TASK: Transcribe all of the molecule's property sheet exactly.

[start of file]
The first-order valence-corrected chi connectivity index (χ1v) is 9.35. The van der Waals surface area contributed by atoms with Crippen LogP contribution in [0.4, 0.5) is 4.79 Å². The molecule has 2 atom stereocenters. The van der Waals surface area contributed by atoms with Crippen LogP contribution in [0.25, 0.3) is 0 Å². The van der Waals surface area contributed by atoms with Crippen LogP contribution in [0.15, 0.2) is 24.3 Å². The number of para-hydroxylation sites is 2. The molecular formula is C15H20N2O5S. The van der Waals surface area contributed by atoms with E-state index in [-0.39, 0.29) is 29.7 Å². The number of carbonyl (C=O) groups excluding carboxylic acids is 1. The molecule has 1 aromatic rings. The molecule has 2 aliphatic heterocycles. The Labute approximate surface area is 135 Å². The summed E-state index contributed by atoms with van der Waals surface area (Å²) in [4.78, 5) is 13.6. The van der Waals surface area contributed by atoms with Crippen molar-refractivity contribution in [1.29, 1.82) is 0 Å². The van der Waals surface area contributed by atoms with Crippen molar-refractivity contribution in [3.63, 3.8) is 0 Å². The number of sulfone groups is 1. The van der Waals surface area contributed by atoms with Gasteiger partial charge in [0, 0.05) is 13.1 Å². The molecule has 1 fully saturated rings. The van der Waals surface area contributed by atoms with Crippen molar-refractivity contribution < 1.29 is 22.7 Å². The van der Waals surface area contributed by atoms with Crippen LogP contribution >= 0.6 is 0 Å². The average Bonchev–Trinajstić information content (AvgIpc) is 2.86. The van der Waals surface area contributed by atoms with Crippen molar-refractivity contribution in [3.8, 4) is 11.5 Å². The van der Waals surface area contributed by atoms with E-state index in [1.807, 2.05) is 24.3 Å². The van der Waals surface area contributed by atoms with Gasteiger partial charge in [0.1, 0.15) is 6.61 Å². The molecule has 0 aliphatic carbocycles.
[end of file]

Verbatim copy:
The first-order valence-corrected chi connectivity index (χ1v) is 9.35. The van der Waals surface area contributed by atoms with Crippen LogP contribution in [0.4, 0.5) is 4.79 Å². The molecule has 2 atom stereocenters. The van der Waals surface area contributed by atoms with Crippen LogP contribution in [0.25, 0.3) is 0 Å². The van der Waals surface area contributed by atoms with Crippen LogP contribution in [0.15, 0.2) is 24.3 Å². The number of para-hydroxylation sites is 2. The molecular formula is C15H20N2O5S. The van der Waals surface area contributed by atoms with E-state index in [-0.39, 0.29) is 29.7 Å². The number of carbonyl (C=O) groups excluding carboxylic acids is 1. The molecule has 1 aromatic rings. The molecule has 2 aliphatic heterocycles. The Labute approximate surface area is 135 Å². The summed E-state index contributed by atoms with van der Waals surface area (Å²) in [4.78, 5) is 13.6. The van der Waals surface area contributed by atoms with Crippen molar-refractivity contribution in [1.29, 1.82) is 0 Å². The van der Waals surface area contributed by atoms with Crippen molar-refractivity contribution in [3.63, 3.8) is 0 Å². The number of sulfone groups is 1. The van der Waals surface area contributed by atoms with Gasteiger partial charge in [0, 0.05) is 13.1 Å². The molecule has 1 fully saturated rings. The van der Waals surface area contributed by atoms with Crippen molar-refractivity contribution < 1.29 is 22.7 Å². The van der Waals surface area contributed by atoms with Crippen LogP contribution >= 0.6 is 0 Å². The average Bonchev–Trinajstić information content (AvgIpc) is 2.86. The van der Waals surface area contributed by atoms with Crippen molar-refractivity contribution in [3.8, 4) is 11.5 Å². The van der Waals surface area contributed by atoms with E-state index in [1.807, 2.05) is 24.3 Å². The van der Waals surface area contributed by atoms with Gasteiger partial charge in [0.1, 0.15) is 6.61 Å². The molecule has 0 aliphatic carbocycles.